In the Syrian Civil War, Turkey initially supported the U.S. air campaign against IS while Russia was supporting Syrian dictator Bashar al-Assad. One of the most successful anti-IS militant groups, however, proved to be the Kurdish Peshmerga fighters. Since the Kurds are an ethnic minority divided among Syria, Iraq (where they have an autonomous zone), and Turkey, Turkey has a vested interest in denying the Kurds any sense of power or ability that would lean towards a Kurdish nation-state. This controversy between the U.S. and Turkey has led to a regional realignment that drew Turkey closer to Russia in the civil war and has also led to a number of ground clashes and movements as the Turks enforce a border zone against the Peshmerga. The Turkish government is entirely insecure with the United States supporting militia groups that Turkey believes to be part of a terrorist group against its government, while the United States for its part knows that the Peshmerga are more reliable and committed allies against IS, believing also that Turkey’s border policies made it all too easy for more jihadis to reach Syria in the civil war and bolster IS ranks. Future Turkish military campaigning against the Kurds, and the destabilization that might incur on the multi-polar power balance in the region, is still a real possibility that Erdogan is actively considering.
This predicament affects even broader fields of Turkish foreign policy. Turkish media claim that “Russia has not fulfilled its promises to control the [Kurds in Syria],” and continues to assert that the Kurds are carrying out attacks against its military and civilians in the country. Even Turkey’s relations with China are affected, with the two powers exchanging blows over China’s treatment of the Turkic Uighurs and China responding by calling Turkey’s north Syrian actions as illegal.
Turkey also currently holds more than 3.5 million Syrian refugees. Since public opinion in the EU has soured on the intake of mass immigration, and the refugee crisis has put extensive strain on eastern European states including and especially Greece, the status of these refugees and their potential passage into Europe across the straits has become an essential bargaining chip for the Turkish government. The U.S. has increased cooperation with Greece, including joint exercises, deployments, and sale of warships; Erdogan has responded by likening Greece itself to an oversized U.S. military base. With a Cold War history of Turkey joining NATO and hosting U.S. nuclear missiles, the realignment under Erdogan’s regime has rarely proved starker. French President Emmanuel Macron has also taken an opportunity to increase military ties with Greece and make clear French support for Greece’s position in the migrant crisis. In 2016, Turkey used its situation with the migrants to bring Europe to the table – that negotiation ended with a clearer path to Turkish membership in the EU. In the years since, however, Greece has seen Erdogan continue to leverage migrants as political tools, and tensions remain high between Brussels and Ankara, leaving Turkey’s long-awaited path into the EU just as uncertain as its effective status in NATO.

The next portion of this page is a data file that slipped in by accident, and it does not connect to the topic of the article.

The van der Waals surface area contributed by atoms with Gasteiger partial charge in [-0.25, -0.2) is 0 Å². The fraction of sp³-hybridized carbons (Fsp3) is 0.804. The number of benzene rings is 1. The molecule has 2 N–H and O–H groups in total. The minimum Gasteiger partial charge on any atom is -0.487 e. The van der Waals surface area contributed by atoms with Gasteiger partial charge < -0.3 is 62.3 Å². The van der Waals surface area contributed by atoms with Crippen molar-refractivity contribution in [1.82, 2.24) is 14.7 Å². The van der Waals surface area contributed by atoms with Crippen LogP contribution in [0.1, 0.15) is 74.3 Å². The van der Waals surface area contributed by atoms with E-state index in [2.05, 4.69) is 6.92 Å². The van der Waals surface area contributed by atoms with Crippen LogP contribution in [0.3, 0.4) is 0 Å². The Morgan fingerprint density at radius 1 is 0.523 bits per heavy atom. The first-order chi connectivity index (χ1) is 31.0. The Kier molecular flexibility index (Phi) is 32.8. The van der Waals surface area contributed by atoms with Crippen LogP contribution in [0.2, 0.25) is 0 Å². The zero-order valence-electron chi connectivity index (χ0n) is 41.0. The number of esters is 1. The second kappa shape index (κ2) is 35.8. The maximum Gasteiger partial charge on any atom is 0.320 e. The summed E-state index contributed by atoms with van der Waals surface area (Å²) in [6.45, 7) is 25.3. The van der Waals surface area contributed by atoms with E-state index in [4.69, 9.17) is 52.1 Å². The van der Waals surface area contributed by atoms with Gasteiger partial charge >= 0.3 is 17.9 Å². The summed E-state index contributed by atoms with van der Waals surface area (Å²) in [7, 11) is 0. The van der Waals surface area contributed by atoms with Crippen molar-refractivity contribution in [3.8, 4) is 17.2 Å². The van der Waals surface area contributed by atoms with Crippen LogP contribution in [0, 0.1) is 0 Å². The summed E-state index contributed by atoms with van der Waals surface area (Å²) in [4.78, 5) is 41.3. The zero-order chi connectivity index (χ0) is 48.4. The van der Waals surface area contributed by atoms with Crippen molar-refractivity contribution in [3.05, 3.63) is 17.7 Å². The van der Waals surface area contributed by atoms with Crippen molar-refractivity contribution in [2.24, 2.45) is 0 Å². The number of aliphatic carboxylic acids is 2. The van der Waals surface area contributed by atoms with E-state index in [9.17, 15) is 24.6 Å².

In the midst of that uncertainty, Turkey has attempted to maintain close ties with Ukraine even as it interacts with Russia diplomatically in Armenia and in Syria. Turkey holds the Bosporus straits, and therefore has power to dictate what warships can reach the Black Sea and the Ukraine-Russia conflict, and has continued to allow U.S. warships passage to conduct exercises, but appears entirely uncommitted to what NATO views as its obligations – senior Turkish officials have declared that the regime will not confront Russia over an invasion of Ukraine. While
, Moscow has rejected these, and so Turkey’s status and positioning in the most volatile position of the region currently remains entirely uncertain. It is likely that Erdogan’s regime will continue to prevaricate, remaining unwilling to devote any large number of troops or materiel to any conflict for both economic and political reasons while still attempting to resolve the matter diplomatically.
Turkey has the second-largest military in NATO, and it occupies a critical crossroads position adjacent to multiple unstable conflict zones. Syria and Ukraine take precedence; in the former, Turkey sees its interests as directly hostile to U.S. policy with the Kurds, while in the latter, Turkey is unwilling to escalate against Russia while the two countries have so many different diplomatic cross-points. Meanwhile, Erdogan’s continued path of dictatorship is unlikely to change, meaning values-based diplomacy from the U.S. or the rest of NATO will be inherently at odds with the Turkish regime. Future U.S. strategies in these two conflicts or in other regions such as southern Europe or the Caucasus need to not only consider these regions as isolated incidents but part of the network of interactions which inevitably will affect relations with Turkey and thereby all other conflicts. The United States needs to determine its uncertain future with Turkey and operate intentionally in the myriad of ways in which it influences the regional power.